Finding the Best Way to Securely Connect the Modern Hybrid Workforce White Paper
The 2020 pandemic response significantly impacted the budgets of state and local governments. As a result, they’re now facing the challenges of reduced tax revenues, increased expenditures for unemployment assistance, and an increased need to deliver services digitally.
For leaders in government IT, this new economic reality, as well as the historic expense of running technology in-house, is driving the move to a cloud-smart approach that can increase efficiency in both operations and budgets.
This focus is not entirely new since governments have been shifting apps (like email) to the cloud for some time. Yet it’s clear the pandemic response is accelerating the IT modernization in government that was already in process, especially in regard to facilitating a modern hybrid workforce. Equally clear is that this will impact the future of IT transformation.
To learn from, and apply the results of, the government IT response over the past year, we asked the following questions:
- What did IT teams learn from rolling out 19 million branches overnight and transitioning to a fully remote workforce?
- How will those learnings help agencies secure resources as they implement a hybrid work environment over the next few years?
To help answer these questions, Cisco commissioned market research firm Market Connections to explore where vulnerabilities may still exist and what steps should be taken next.
The Pre-Pandemic Shift
Before examining the pandemic lessons specifically, it’s important to look at what was already happening within the IT environments of state and local government.
For years, they have been adopting cloud-based applications and technologies to power remote work and improve responsiveness to the needs of citizens. As they did so, fewer applications were being run from their own data centers. Instead, they were running in cloud environments like Amazon Web Services (AWS), Azure, and Google Cloud Platform (GCP).
This shift to a multi-cloud approach for application management (on-prem, off-prem, and cloud-based) has had several impacts on their IT infrastructure. Network security has been forced to respond by also shifting to the cloud as users, their data, and their connected end-devices leave the physical office. The need for reliable and secure access anywhere, anytime has become clear with all the newly connected end-devices. State and local governments are also having to find new ways to deal with the growing network workloads. This includes simplifying management, increasing efficiencies, and holding a line on costs.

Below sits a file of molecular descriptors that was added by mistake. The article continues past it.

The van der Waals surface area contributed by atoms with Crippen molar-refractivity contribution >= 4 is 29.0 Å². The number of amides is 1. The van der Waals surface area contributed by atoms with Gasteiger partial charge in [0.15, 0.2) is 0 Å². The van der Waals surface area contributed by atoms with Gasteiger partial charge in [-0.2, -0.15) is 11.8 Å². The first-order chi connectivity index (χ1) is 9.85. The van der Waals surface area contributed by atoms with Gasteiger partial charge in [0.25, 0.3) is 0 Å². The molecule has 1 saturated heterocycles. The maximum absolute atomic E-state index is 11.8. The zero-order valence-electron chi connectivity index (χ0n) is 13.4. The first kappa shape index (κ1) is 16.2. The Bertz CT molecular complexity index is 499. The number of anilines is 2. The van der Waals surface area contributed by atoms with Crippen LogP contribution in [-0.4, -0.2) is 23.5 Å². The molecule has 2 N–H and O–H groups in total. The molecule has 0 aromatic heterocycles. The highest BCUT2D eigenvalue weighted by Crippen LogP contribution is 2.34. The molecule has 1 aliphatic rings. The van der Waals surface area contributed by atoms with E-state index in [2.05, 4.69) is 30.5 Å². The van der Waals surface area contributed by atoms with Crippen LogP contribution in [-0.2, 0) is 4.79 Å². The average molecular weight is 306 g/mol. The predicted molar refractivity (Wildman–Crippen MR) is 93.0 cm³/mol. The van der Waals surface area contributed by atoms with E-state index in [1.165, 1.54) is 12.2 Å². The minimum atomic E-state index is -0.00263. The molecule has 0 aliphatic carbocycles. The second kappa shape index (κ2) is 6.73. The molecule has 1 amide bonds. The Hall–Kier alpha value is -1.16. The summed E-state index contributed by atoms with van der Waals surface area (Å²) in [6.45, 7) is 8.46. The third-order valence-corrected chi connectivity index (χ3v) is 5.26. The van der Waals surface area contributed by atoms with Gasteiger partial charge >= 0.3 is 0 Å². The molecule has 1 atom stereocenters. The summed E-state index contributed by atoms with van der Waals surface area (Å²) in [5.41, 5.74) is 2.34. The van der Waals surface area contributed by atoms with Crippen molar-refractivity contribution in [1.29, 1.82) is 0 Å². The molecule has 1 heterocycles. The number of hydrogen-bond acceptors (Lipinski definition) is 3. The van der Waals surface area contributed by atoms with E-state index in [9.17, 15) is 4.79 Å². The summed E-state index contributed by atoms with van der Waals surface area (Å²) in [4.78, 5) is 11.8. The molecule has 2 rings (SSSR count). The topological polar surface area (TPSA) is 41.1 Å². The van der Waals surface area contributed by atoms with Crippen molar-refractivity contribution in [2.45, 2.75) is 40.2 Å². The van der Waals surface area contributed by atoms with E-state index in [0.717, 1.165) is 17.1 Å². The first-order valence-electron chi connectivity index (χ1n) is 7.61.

One thing has become clear—a centralized security approach is no longer practical. Unnecessary backhaul costs and decreased performance due to exploding user traffic, as well as data latency issues, have demanded a response that moves security closer to the edge. And that security must be holistic, providing deeper visibility into the behaviors of users, such as what applications and areas of the networks they’re accessing.
Traditional virtual private networks (VPNs) that have long been a favorite for securing remote access, have also been more frequently exploited in recent years. Unless they offer strong security that is part of a larger, holistic approach, VPNs may fail to serve state and local governments well in our evolving zero trust world. At the same time, running Internet traffic through a security stack is important. Endpoint security technologies like Cisco Secure Endpoint have evolved since the “anti-virus” days, and they offer highly advanced capabilities to protect users from hackers and their exploits.
One question that is still unanswered is whether state and local government employees will continue to work remotely once safe and trusted workplaces are available. While respondents expect the majority of staff to return to the office, it is likely that significantly more people will decide to work remotely in the future due to the flexibility it provides them.
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